A Recovery Blog

This blog is about my continuing recovery from severe mental illness. I celebrate this recovery by continuing to write, by sharing my music and artwork and by exploring Buddhist ideas and concepts. I claim that the yin/yang symbol is representative of all of us because I have found that even in the midst of acute psychosis there is still sense, method and even a kind of balance. We are more resilient than we think. We can cross beyond the edge of the sane world and return to tell the tale. A deeper kind of balance takes hold when we get honest, when we reach out for help, when we tell our stories.

Thursday, November 30, 2006


I try to start each day consulting the I Ching, often just asking for general guidance. I'm leery of asking too many self-centered questions about the future and prefer to have the Sage direct me as he/she will. Sometimes I receive a hexagram with no moving lines. This is what happened today. I asked for guidance about writing this blog and received Hexagram 29, The Abysmal (Water). Here, abysmal means deep and not awful. It is a double trigram with each trigram (three lines) representing water and there is an indication of danger. There is also advice on getting out of danger by being like water, taking the path of least resistence and going with the flow of things. I have about six translations of the I Ching and I read each interpretation of The Abysmal, also called The Abyss or Mastering Pitfalls. The concept of danger here refers not so much to an external danger but more to an internal danger of losing one's way. Another concern of this hexagram is proper learning and proper teaching: "Teaching is a matter of receiving from forebears and educating successors. It is very urgent and necessary. If instruction is unclear, people will be misled as to the course they should pursue. One can develop others only if one learns how to teach, which involves searching out the profound and the recondite and clarifying that which is obscure." (The Taoist I Ching, Cleary, p.264)

Searching out the profound and clarifying the obscure, certainly I wish to do this but my station is quite low. I am a student but as a student I want to try to pass on what I've experienced and learned...and that leads to being a lay teacher. The philosophy of the I Ching is teaching me that we are all students and teachers. Any communication is a means of learning and teaching. We all want to touch the profound and relay it. Hence, here I am trying to follow this path. It is an attempt at transformation, a desire to change from an inferior person (self-centered) to a superior person (other centered). It is an attempt to move closer to the mysterious higher power (God, the Sage) and to be enriched by the proximity, enriched to the point of helping other people directly and indirectly as a natural part of life.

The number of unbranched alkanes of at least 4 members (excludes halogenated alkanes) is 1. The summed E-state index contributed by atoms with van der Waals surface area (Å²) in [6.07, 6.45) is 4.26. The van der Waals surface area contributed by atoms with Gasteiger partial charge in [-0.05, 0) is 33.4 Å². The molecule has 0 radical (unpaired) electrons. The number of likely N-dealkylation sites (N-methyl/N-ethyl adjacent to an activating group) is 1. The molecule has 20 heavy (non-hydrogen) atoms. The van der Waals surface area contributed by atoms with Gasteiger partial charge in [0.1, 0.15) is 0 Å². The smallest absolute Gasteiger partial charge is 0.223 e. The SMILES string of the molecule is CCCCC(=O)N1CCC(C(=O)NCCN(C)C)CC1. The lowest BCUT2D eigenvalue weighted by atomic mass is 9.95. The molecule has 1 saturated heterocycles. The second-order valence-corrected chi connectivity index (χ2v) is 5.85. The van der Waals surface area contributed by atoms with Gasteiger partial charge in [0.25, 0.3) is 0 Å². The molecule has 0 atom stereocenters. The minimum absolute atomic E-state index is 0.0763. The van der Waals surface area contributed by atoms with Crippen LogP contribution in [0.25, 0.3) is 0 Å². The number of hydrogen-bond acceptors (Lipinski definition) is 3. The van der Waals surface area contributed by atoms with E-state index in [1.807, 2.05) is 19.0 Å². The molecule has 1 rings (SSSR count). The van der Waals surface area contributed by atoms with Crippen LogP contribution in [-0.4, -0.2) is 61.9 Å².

I believe we should all desire to be superior people, as in virtuous people. But before we (or I ) can approach that, we have to take a good long look at the ways in which we are are not superior. Self-honesty first and then self-understanding are important markers along this path. This is what the I Ching addresses, a means towards self-improvement, a self-improvement that will benefit many even beyond one's circle of family and friends. We should aspire to be the best we can be whether we're in a small view or a wide view, a microcosm or a macrocosm. This duality between small and large is important because it is manifest in our world. The yin and the yang, earth and heaven, sun and moon. Yes, we are small but we are also intimately connected to the large and, at times, we can reflect this largeness.
Post a Comment